“Mathematically, it doesn’t seem too fair, but we’re very rural, and the big counties are getting a lot,” he said, pointing out that annually Wayne County gets about a $106 million budget; Macomb County $74 million; and Oakland County $114 million. “They’ve got a lot of money to play with, but they also have urban roads, and their street systems are completely different animals: curbs, sewer systems.”

Another bit of data presented showed the annual estimates of resident population for Michigan counties from April 1, 2020 to July 1, 2022. Over that time frame, Clare County’s population grew from 30,857 to 31,128.

Rogers spent a fair amount of time describing the CCRC’s gravel/paving/bridge projects listing for 2023 which saw work done in Franklin (Arnold Lake Road asphalt/edging and Rodgers/Arnold Lake Road chip seal); Frost (Fir Mac Drive gravel, Harrison Avenue road stabilization, Long Lake widening/paving and Birch Road right-of-way clearing); Summerfield (Harding Avenue and Claroskee/Muskegon Road/Old State Avenue, Haskell Lake and Finley Lake chip seal, and Jackson Avenue gravel); Winterfield (Cook Avenue: federal project, shoulder widening, shoulder widening/overlay, gravel and asphalt overlay); Greenwood (Old State Avenue right-of way/drainage and Old State/Haskell Lake Road and Finley Lake Avenue chip seal); Hayes (Cranberry Lake Road gravel, Hampton widening/paving, Cranberry Lake Road asphalt overlay, Ball Avenue chip and fog, Clarence Road right-of-way clearing, ditching/gravel); and Hamilton (Rodgers Avenue federal project, and Arnold Lake Road chip seal). Rogers said that one-page list was a typical good summer of projects. Then he showed the second page of the list. He quickly noted the CCRC had “knocked most of them out of the park,” adding that “this was one of the biggest years we may ever have as far as projects go.”

“We had three excavators going, we had just about all our machinery going,” he said. “Every truck was on the road.”

It was also noted that federal money had been used to build the first round about in the county.

Rogers provided several project before/after photos. The first was paving of Old State Avenue from Jefferson Road to Mannsiding Road, done in participation with Lincoln Township with a grant from EGLE for using recycled tire rubber, plus Michigan Soybean Association money to incorporate soybean oil. He said the road building began with laying recycled asphalt millings then adding the recycled tire rubber [finely ground powder] into the millings, followed by putting the soybean oil on a half-mile section. Rogers said the soybean oil is supposed to soften/rejuvenate the asphalt emulsion in the old millings which helps get compaction. The road was finished off with paving containing rubber.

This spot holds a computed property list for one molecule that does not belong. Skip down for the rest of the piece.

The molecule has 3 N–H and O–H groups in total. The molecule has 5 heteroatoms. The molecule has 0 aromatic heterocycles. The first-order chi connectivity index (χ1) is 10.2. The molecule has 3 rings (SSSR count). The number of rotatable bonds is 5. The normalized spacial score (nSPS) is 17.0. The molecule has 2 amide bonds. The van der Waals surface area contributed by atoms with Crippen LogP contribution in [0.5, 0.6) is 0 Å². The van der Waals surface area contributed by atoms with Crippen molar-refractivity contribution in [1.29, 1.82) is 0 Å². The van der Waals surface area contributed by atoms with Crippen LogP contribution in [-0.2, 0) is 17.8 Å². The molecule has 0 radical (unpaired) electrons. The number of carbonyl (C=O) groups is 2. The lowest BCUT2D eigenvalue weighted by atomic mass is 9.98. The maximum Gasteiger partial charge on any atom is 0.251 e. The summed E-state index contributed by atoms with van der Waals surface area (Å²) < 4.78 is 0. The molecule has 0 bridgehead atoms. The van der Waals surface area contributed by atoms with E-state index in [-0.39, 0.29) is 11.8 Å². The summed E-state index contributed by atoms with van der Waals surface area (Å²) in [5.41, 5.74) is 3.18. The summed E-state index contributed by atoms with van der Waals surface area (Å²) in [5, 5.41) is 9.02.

Rogers received some hearty laughs from the crowd as he said, “First edible road in the state.”

The second group of projects were bridge work including replacing culverts on Athey Avenue south of Adams Road, Dover Road and Colonville Road. Each project brought its own challenges: the Athey culvert evolved from one tube to two tubes to a larger tube, yet a heavy spring rain still resulted in water overrunning the road. It was replaced with internally produced precast concrete deck panels and newly structured abutment walls.

The existing Dover Road bridge had been weight restricted for a long time, and likewise was replaced with the precast panels. Rogers said that opens up the road restriction-wise, and that his goal is to have zero weight restricted roads in the county: two remain.